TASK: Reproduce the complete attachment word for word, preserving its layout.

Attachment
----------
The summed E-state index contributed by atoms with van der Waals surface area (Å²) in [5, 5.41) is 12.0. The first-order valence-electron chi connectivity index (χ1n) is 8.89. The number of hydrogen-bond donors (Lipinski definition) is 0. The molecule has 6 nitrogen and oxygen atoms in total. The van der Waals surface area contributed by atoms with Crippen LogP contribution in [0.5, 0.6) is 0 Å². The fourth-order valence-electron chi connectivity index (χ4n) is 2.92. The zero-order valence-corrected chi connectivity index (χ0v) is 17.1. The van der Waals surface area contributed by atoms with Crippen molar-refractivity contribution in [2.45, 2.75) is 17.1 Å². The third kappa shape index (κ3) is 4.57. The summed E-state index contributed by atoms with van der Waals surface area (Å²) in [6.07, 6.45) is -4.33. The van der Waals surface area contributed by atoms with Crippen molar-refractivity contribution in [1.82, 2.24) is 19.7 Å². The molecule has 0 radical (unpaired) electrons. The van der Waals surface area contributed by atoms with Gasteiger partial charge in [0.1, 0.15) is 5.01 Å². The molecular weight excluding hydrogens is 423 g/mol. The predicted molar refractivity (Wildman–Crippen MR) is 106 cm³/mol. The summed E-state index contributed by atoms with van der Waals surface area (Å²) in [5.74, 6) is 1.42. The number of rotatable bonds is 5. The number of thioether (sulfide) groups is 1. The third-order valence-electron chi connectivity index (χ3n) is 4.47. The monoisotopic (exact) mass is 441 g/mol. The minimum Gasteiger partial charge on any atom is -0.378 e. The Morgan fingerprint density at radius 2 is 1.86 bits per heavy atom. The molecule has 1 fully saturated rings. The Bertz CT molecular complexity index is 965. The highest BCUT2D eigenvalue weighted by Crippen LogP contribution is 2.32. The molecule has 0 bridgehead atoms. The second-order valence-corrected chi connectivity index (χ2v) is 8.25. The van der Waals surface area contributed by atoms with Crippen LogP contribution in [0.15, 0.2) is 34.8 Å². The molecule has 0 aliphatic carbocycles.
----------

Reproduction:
The summed E-state index contributed by atoms with van der Waals surface area (Å²) in [5, 5.41) is 12.0. The first-order valence-electron chi connectivity index (χ1n) is 8.89. The number of hydrogen-bond donors (Lipinski definition) is 0. The molecule has 6 nitrogen and oxygen atoms in total. The van der Waals surface area contributed by atoms with Crippen LogP contribution in [0.5, 0.6) is 0 Å². The fourth-order valence-electron chi connectivity index (χ4n) is 2.92. The zero-order valence-corrected chi connectivity index (χ0v) is 17.1. The van der Waals surface area contributed by atoms with Crippen molar-refractivity contribution in [2.45, 2.75) is 17.1 Å². The third kappa shape index (κ3) is 4.57. The summed E-state index contributed by atoms with van der Waals surface area (Å²) in [6.07, 6.45) is -4.33. The van der Waals surface area contributed by atoms with Crippen molar-refractivity contribution in [1.82, 2.24) is 19.7 Å². The molecule has 0 radical (unpaired) electrons. The van der Waals surface area contributed by atoms with Gasteiger partial charge in [0.1, 0.15) is 5.01 Å². The molecular weight excluding hydrogens is 423 g/mol. The predicted molar refractivity (Wildman–Crippen MR) is 106 cm³/mol. The summed E-state index contributed by atoms with van der Waals surface area (Å²) in [5.74, 6) is 1.42. The number of rotatable bonds is 5. The number of thioether (sulfide) groups is 1. The third-order valence-electron chi connectivity index (χ3n) is 4.47. The monoisotopic (exact) mass is 441 g/mol. The minimum Gasteiger partial charge on any atom is -0.378 e. The Morgan fingerprint density at radius 2 is 1.86 bits per heavy atom. The molecule has 1 fully saturated rings. The Bertz CT molecular complexity index is 965. The highest BCUT2D eigenvalue weighted by Crippen LogP contribution is 2.32. The molecule has 0 bridgehead atoms. The second-order valence-corrected chi connectivity index (χ2v) is 8.25. The van der Waals surface area contributed by atoms with Crippen LogP contribution in [0.15, 0.2) is 34.8 Å². The molecule has 0 aliphatic carbocycles.